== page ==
What To See In Lisbon In 2 Days
So how did I come to the Portugal conclusion?
- Well for starters there’s a sepia-toned oval-framed portrait of a white man with a beautiful young black lady that hangs on the wall of my mother’s childhood home.
- Whenever she can my cousin Tanya puts in some painstaking work gathering documents; government records, marriage certificates and death certificates. She managed to trace our family tree right to the sepia-toned oval framed portrait.
- Based on the timeline of the Slave Triangle – ships that sailed from Portugal to Africa, to the Carribean and back to Portugal. Since, my parents are from Barbados – which is not only the most beautiful island in the Carribean, it was also controlled by Portugal for awhile.
- Lisbon is one of the oldest cities in western Europe, with a history that stretches back to its original settlement by the indigenous Iberians.
- Lisbon flourished in the 15th and 16th centuries as the centre of a vast empire during the period of the Portuguese discoveries, This was a time of intensive maritime exploration, when the Kingdom of Portugal accumulated great wealth and power through its colonization of Asia, South America, Africa and the Atlantic islands.
- Evidence of the city’s wealth can still be seen today in the magnificent structures built then, including the Jerónimos Monastery and the nearby Tower of Belém, each classified a UNESCO World Heritage Site in 1983.
Getting to Lisbon
Santa Justa Lift
The perfect way to get connected to a city is to establish your bearings. The best way to establish your bearings is from the air or a high point in the city. The Santa Justa Lift does that while it connects the lower streets of the Baixa with the higher Largo do Carmo (Carmo Square). As you’ll discover rather quickly the hills of Lisbon can get steep – for those looking the strengthen their glutes no problem but for the rest of us it’s a problem.
Commerce Square | Arco da Rua Augusta
This square is also called Terreiro do Paco, which was made in place of Ribeira Palace that was destroyed by an earthquake in 1755. Many festivals, concerts, processions and executions took place over the last centuries.
Although it is still early in the morning, I figure now is a good a time as any to enjoy a beer. Aura Lisboa is in the heart of Lisbon overlooking the Tagus River and surrounded by the Terreiro do Paco Square. In addition to festivals, concerts, processions and executions its also a central meeting place for the locals.
I was told by friends, colleagues and fellow travel bloggers, that when planning what to see in Lisbon riding tram 28 to climb the steep hill from Baixa to the castle and Alfama is an absolute must1. These trams are a huge part of the Lisbon public transport network.
A Padaria Portuguesa
It’s a popular spot so it can get hectic.
However, all that time waiting, mouth-watering will convert into a soothing feeling when you finally have that ‘Pao de Deus’ (Heavenly bread) in front of you…
It is incredible.
Portuguese pastries are incredible.
The fish and seafood are incredible and the way they do chicken with that peri-peri sauce is also incredibly, incredible.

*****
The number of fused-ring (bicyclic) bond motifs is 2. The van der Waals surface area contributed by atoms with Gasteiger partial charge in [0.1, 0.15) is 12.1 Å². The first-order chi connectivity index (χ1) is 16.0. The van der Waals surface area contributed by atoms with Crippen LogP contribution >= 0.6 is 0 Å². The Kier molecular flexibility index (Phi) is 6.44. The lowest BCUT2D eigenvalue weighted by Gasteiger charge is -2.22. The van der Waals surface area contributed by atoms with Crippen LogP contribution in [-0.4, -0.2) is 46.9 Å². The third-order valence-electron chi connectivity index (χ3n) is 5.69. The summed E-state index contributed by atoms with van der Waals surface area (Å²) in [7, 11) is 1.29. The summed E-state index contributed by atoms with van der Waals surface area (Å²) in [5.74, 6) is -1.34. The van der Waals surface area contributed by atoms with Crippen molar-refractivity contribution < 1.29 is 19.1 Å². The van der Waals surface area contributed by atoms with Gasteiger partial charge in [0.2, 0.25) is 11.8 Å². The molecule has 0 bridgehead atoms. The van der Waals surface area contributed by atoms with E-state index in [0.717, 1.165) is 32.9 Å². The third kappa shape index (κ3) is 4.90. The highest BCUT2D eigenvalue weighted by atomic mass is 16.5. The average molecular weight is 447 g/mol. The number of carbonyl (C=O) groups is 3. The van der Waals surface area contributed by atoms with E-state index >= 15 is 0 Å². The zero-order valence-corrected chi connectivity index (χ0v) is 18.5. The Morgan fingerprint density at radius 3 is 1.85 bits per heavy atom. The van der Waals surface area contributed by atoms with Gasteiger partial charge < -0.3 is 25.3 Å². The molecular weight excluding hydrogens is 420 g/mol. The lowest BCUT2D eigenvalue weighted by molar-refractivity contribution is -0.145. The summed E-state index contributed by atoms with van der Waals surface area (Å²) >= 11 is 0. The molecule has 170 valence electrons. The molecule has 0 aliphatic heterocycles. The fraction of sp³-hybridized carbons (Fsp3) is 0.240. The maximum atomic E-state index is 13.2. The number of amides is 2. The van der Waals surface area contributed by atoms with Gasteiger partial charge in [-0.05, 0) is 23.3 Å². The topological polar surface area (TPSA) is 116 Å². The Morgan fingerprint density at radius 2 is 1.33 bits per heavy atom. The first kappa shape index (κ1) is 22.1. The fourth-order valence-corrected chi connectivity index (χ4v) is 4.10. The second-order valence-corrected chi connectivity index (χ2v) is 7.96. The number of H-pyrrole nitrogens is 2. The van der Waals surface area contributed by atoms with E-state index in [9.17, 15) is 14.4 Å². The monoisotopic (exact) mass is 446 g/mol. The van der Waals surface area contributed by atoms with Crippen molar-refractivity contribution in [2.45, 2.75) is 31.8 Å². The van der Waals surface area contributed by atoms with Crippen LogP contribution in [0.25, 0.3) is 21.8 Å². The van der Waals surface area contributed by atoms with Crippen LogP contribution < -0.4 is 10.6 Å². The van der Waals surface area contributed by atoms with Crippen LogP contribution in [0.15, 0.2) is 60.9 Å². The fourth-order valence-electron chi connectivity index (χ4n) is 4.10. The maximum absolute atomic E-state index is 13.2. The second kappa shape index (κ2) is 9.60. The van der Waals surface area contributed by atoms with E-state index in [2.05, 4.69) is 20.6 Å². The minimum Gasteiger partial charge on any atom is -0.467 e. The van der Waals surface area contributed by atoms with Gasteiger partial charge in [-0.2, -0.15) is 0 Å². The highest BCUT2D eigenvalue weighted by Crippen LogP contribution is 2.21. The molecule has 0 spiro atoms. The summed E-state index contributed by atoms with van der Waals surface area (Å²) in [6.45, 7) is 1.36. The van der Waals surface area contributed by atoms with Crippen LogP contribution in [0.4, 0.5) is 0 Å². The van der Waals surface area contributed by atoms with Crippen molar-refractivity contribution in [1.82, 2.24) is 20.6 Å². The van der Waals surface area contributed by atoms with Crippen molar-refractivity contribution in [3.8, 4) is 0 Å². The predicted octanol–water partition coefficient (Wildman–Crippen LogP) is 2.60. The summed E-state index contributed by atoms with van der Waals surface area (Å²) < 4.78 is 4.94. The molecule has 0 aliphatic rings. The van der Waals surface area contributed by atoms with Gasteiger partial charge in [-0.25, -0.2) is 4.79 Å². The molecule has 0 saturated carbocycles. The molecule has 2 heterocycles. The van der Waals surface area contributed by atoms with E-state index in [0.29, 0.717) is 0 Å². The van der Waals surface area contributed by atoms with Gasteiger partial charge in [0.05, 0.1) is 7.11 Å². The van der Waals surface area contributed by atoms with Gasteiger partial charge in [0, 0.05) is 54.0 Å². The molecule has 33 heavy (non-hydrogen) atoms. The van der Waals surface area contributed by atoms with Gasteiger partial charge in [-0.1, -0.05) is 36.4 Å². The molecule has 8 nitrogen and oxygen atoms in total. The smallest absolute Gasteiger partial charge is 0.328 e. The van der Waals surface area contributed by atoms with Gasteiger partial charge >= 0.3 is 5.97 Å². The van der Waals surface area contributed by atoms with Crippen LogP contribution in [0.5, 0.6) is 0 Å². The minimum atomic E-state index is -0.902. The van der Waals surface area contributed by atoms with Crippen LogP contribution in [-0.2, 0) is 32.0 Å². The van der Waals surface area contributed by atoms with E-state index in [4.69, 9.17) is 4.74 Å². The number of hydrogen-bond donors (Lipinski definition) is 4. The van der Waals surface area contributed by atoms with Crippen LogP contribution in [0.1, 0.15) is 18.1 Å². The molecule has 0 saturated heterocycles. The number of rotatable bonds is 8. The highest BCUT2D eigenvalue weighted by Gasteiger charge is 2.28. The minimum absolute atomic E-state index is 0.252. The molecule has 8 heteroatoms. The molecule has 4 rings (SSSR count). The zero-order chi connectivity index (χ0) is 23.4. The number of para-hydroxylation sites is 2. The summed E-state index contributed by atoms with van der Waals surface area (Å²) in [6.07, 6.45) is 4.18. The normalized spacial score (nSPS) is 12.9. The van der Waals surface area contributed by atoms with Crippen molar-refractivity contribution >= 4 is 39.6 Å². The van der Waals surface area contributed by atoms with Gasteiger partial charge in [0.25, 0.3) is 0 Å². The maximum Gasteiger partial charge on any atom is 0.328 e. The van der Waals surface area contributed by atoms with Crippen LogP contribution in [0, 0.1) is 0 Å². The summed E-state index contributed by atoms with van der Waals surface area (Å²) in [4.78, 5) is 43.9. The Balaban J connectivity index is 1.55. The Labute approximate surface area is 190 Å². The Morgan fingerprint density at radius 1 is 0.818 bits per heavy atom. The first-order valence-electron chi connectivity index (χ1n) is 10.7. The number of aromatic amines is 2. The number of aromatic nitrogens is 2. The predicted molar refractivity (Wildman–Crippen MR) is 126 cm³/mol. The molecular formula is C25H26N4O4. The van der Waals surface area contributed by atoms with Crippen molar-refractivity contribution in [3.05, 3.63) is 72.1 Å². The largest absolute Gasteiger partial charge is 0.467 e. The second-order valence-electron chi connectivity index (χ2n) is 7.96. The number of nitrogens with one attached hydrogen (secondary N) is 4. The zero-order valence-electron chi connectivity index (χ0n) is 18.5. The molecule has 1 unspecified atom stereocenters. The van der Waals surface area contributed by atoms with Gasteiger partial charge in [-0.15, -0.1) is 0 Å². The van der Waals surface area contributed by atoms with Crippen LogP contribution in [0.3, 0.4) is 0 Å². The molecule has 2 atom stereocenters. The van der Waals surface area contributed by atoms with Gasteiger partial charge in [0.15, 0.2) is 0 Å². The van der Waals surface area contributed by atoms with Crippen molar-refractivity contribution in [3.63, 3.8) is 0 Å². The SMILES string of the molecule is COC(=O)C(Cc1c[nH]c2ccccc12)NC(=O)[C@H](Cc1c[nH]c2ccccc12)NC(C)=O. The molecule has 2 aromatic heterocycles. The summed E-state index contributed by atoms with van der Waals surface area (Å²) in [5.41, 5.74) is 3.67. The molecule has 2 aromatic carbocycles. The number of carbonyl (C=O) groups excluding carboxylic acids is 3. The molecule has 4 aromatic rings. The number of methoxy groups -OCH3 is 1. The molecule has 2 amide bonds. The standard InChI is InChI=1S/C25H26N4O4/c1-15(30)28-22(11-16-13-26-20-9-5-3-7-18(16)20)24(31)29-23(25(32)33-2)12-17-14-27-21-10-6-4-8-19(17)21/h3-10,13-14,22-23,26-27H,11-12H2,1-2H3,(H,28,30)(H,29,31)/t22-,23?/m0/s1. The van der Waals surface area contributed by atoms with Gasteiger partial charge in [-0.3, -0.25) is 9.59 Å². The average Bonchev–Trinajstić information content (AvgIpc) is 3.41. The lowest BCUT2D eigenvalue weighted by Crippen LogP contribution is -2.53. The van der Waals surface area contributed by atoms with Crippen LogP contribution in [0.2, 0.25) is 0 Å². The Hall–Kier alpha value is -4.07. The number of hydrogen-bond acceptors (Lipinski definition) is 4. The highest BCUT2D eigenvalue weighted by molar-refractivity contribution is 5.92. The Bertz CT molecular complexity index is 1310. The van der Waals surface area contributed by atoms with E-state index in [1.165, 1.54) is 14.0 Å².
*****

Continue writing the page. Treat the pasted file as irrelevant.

My good friend Zara Quiroga from Backpack ME sent me the 2nd edition of her ultimate Lisbon food guide – Lisbon In 100 Bites. The pictures are simply stunning and along with the descriptions, it’s guaranteed to get your tummy rumbling.
Lisbon Cathedral is an ancient cathedral that was made by the first king of Portugal in 1150 for the city’s first bishop. It has two tower bells and a beautiful rose window which resembles a medieval fortress while inside it looks Romanesque.
If you take 28 Tram, it will take you past the cathedral.
While walking around our Airbnb accommodations we discovered this church. The church of Graca was built in the 16th century. Four Atlas style figures are placed at four corners which symbolize the four rivers.
Rossio Square is another one of those typical European squares that made me fall in love with Europe. This beautiful place is always occupied by people who want to sit and relax. In the center of the square, there is a monument and two fountains on either side of it. Perfect for two of my favourite pastimes – drinking beer, drinking coffee and people watching.
Castle of St George
This beautiful castle can be seen from every part of the city. However, trekking up to the castle will cut into your Lisbon itinerary – Well maybe just mine. It once served as a Moorish royal residence in the 6th century. The main gate of the castle has a statue of King Afonso Henriques and a series of cannons on display.
I have to admit, I was not expecting this. I only ever saw Christ The Redeemer in Brazil but then again there is a connection between Brazil and Portugal so it does make sense.
This 90ft structure of Christ that welcomes you to Lisbon is a must be seen. You have to take the commuter ferry from Cais do Sodre station to reach here.
What To See In Lisbon In 2 DaysConclusion: Personally, I think Lisbon is underrated. 2 Days in Lisbon will definitely give you a new appreciation of what a great city it is. Need I remind you Portugal is connected solely by Spain on one side and the Atlantic Ocean on the other. This means fresh seafood. So please do not come here and not have seafood or at least try fish. They got catching fish and preparing fish locked and mastered. However, they also know how to prepare chicken. They use this delicious secret spice sauce called Peri-Peri on the chicken and the fish and the meat…it’s incredible. The Portuguese also make incredible pastries as I mentioned earlier. Speaking of food, for the true foodie pick up Lisbon In 100 Bites the ultimate Lisbon food guide by Zara Quiroga. Awesome and delicious stuff!
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